Sinister (2012)



Mended together with pieces from better horror movies, Sinister is directed by Scott Derrickson and features a decent performance from Ethan Hawke. There are pieces of The Shining and Ringu jammed into this 2012 horror movie and it attempts to sew up a patchwork of its own mythology, but there’s not a lot of innovation to speak of.

Featuring a screenplay by Derrickson and C. Robert Cargill, the germ for Sinister came about after Cargill had a nightmare following a viewing of The Ring. The power of the photographed image is certainly par for the course, with Koji Suzuki’s notion of some sort of calamity prowling within the programming of said imagery laying the groundwork.

Hawke stars as the true crime writer Ellison Oswalt. He’s set to write a new book and moves into the home that was the site of the murder of an entire family. Ellison’s wife Tracy (Juliet Rylance) doesn’t know, while 12-year-old Trevor (Michael Hall D’Addario) suffers from night terrors. Seven-year-old Ashley (Clare Foley) paints on the walls.

Ellison discovers a set of Super-8 movies and a projector in the attic. He watches the material and discovers a series of murders. Soon, he spots the image of a demonic figure and a symbol. He also finds drawings that depict a Mr. Boogie, who seems to be the figure from the movies. After consulting a professor (Vincent D’Onofrio), he discovers the meaning of the symbol. And so on.

D’Onofrio’s character is the informed observer, the individual tasked with telling the characters and the audience about the mythology of Sinister. He talks about a deity called Bughuul, who apparently would kill entire families and take one of the kids for his own. Naturally, “early Christians” are drawn into it and the link is made to the imagery. All the bases are covered.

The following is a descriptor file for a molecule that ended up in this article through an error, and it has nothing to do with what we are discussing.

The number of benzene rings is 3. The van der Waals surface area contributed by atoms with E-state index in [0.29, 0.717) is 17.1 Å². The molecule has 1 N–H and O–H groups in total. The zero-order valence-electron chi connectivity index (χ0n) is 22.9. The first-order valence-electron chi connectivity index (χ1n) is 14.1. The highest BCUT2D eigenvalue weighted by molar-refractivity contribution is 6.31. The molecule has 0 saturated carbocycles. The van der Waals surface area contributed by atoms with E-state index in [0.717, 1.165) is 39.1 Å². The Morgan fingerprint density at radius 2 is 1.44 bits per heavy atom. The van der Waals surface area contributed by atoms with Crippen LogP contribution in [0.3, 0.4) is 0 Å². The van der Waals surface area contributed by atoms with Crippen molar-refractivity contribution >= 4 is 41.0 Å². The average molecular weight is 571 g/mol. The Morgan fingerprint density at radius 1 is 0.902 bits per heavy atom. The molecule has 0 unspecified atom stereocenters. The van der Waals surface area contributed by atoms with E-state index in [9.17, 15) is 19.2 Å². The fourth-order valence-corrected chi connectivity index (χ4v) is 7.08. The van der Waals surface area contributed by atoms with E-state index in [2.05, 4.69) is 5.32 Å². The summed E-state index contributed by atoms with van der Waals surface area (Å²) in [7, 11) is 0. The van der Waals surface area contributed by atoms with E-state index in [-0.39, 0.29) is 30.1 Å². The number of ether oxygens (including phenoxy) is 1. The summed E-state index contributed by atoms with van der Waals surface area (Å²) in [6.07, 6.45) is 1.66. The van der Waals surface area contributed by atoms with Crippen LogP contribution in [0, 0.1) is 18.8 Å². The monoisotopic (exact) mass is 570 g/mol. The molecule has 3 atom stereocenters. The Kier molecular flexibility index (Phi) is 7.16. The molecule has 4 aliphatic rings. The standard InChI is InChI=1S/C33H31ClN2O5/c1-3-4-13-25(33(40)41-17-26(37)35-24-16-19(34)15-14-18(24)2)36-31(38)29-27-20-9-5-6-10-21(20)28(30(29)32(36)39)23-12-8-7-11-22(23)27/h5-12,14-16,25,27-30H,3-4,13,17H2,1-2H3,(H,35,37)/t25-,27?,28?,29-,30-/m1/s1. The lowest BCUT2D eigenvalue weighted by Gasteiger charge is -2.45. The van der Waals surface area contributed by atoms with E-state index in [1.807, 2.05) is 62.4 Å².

Admittedly, there’s probably not a lot of innovative real estate out there for horror movies. But Sinister is almost entirely the product of better adventures, from Ellison’s Shining-like backdrop to the J-horror tropes to the Exorcist-style makeup jobs. If Sinister is predominately meant as tribute, it excels in drawing attention to other films.

But in terms of telling its own story, there’s just not a lot here. Hawke’s character has all the typical “writer” traits, from the drinking to the obsession to the cracked family life. There are issues with locking up his workspace, which allows the innocent child into a dark world he/she was never meant to be a part of. 2013’s Oculus employs the same psychological horror trope with greater efficacy.

Ellison is also distant from his wife, of course. Rylance’s Tracy is the cardboard concerned companion archetype. She’s around to kvetch about his work and worry about his drinking. Luckily, Ellison and Tracy have one good scene where they argue about how consumed he has become by his job. It’s stereotypical stuff, but Hawke and Rylance handle it well and exhibit quality chemistry.

Stylistically, Sinister is pretty drab. Things are darkly lit, as usual. An early scene finds the family even eating dinner in veritable darkness, shedding “light” on the spooky but conventional approach. Cinematographer Christopher Norr handles things well enough, utilizing some agreeable overhead shots to provoke a sense of foreboding.

While some horror movies can use familiar groundwork to discover things like the nature of reality or the foundational breakdown of a conventional family unit, Sinister takes the road most travelled and finishes in almost comical fashion. That it takes nearly two hours to reach its worn-down summit is the icing on the cake.

What more can be said? Sinister is another run-of-the-mill horror entry that is content to blend into the crowd. It relies on moody music, emaciated characters, rented plot elements, jump scares, noises, dim lighting, and a creepy if elementary mythos to get by. It takes far too long to get to its worn-out point, but at least Hawke’s goatee game is on-point.


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